No surprise, but, every time Congress begins debating taxes, someone is going to raise the question of morality. Is it moral to tax the poor? Is it immoral for the richest among us to want to avoid paying more?
This Christmas, however, it seems we must endure a whole new level of debate: WWJT (Who Would Jesus Tax) ? I don’t know about you, but, I get just a little bit prickly when watching politicians and TV pundits playing tug of war with my savior.
This latest episode began, ostensibly, with one of our local idiots, Jim McDermott, who said, “This is Christmas-time. We talk about Good Samaritans, the poor, the little baby Jesus in the cradle and all this stuff. And then we say to the unemployed we won’t give you a check to feed your family. That’s simply wrong.“
He’s also said: “He (Obama) keeps making the same diagnostic error. He thinks that you can shame the Republicans….They have no ability to be shamed by children without food, or people being thrown out of their homes or all the problems that come with unemployment. And so it’s wasting your time doing that.”
And, now, the latest round of the debate from TV pundits Bill O’Reilly and Steven Colbert:
To all of these, I would offer a number of simple and, I believe, rather “self-evident” observations:
Christians are clearly instructed to be charitable…with their own wealth (as per Matt 19:21-24, among others). The bible does not instruct Christians to take other people’s money to give to the poor. Sorry, but it’s not charity unless it comes from your own pocket.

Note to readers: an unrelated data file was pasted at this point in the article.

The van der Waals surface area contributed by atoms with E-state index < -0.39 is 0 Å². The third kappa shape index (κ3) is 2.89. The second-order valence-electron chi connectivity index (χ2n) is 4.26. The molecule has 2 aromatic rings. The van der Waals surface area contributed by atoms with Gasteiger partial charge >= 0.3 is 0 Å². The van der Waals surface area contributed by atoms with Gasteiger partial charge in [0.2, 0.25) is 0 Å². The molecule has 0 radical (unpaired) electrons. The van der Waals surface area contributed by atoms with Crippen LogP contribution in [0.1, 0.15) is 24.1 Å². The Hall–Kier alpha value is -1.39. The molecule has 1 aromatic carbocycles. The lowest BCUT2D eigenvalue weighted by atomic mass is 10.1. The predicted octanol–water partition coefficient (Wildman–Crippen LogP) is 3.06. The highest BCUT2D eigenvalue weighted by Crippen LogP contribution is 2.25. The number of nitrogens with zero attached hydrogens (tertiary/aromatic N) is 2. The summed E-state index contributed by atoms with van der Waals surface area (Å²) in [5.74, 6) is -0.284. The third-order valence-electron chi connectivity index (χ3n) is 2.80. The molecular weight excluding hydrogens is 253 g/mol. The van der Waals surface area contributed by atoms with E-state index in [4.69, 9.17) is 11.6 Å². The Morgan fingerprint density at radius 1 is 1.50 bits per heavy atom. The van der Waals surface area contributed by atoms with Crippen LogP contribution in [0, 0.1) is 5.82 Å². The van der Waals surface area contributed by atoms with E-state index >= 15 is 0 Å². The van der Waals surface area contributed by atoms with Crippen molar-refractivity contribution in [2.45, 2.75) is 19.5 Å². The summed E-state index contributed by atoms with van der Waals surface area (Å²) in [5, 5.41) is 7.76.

Christians are instructed to respect authority and, similarly, to “Render therefore unto Caesar the things which are Caesar’s” (Matthew 22: 15-22). I’m tempted here to simply remind Americans that our “Caesar” is the individual citizen described “collectively” as “the People”, not – as some might wish – the “collectivist state”. But, I might also add that the legitimacy of constitutional authority (to raise taxes) in this country rests principally on the natural law premises of the social contract, a concept which is tacitly undermined by progressive taxation and other redistributive social policy.
Next, we might be reminded that the singular (and, I might add, self-evident) purpose of our government is “to secure these rights” – meaning, of course: “life, liberty, and the pursuit of happiness“. This “pursuit“, naturally, implicitly entails the accumulation and disposition of property in accordance with one’s conscience. To a Christian, that “disposition” will, without doubt, include the obligations of charity. I can’t speak for the rest of you.
On this final point, it is useful to understand that, while many (moronically) assert that, “if Jesus were alive today, he’d be a liberal democrat“, any half-serious study of the scripture would reveal that God’s laws transcend man’s laws, not to mention his politics. In any debate on the subject, the only (human/political) question that need be considered is “how might we organize ourselves so that we might be free to obey those transcendental laws?”
Also, for the record, those that work the hardest to be “charitable” with other people’s money, have been found to be “markedly less charitable” with their own. Really, should this surprise us at all? That’s the whole point, isn’t it?
And, now, my point on charity: Put up or shut up.
P.S. More recommended reading and information from Arthur Brooks.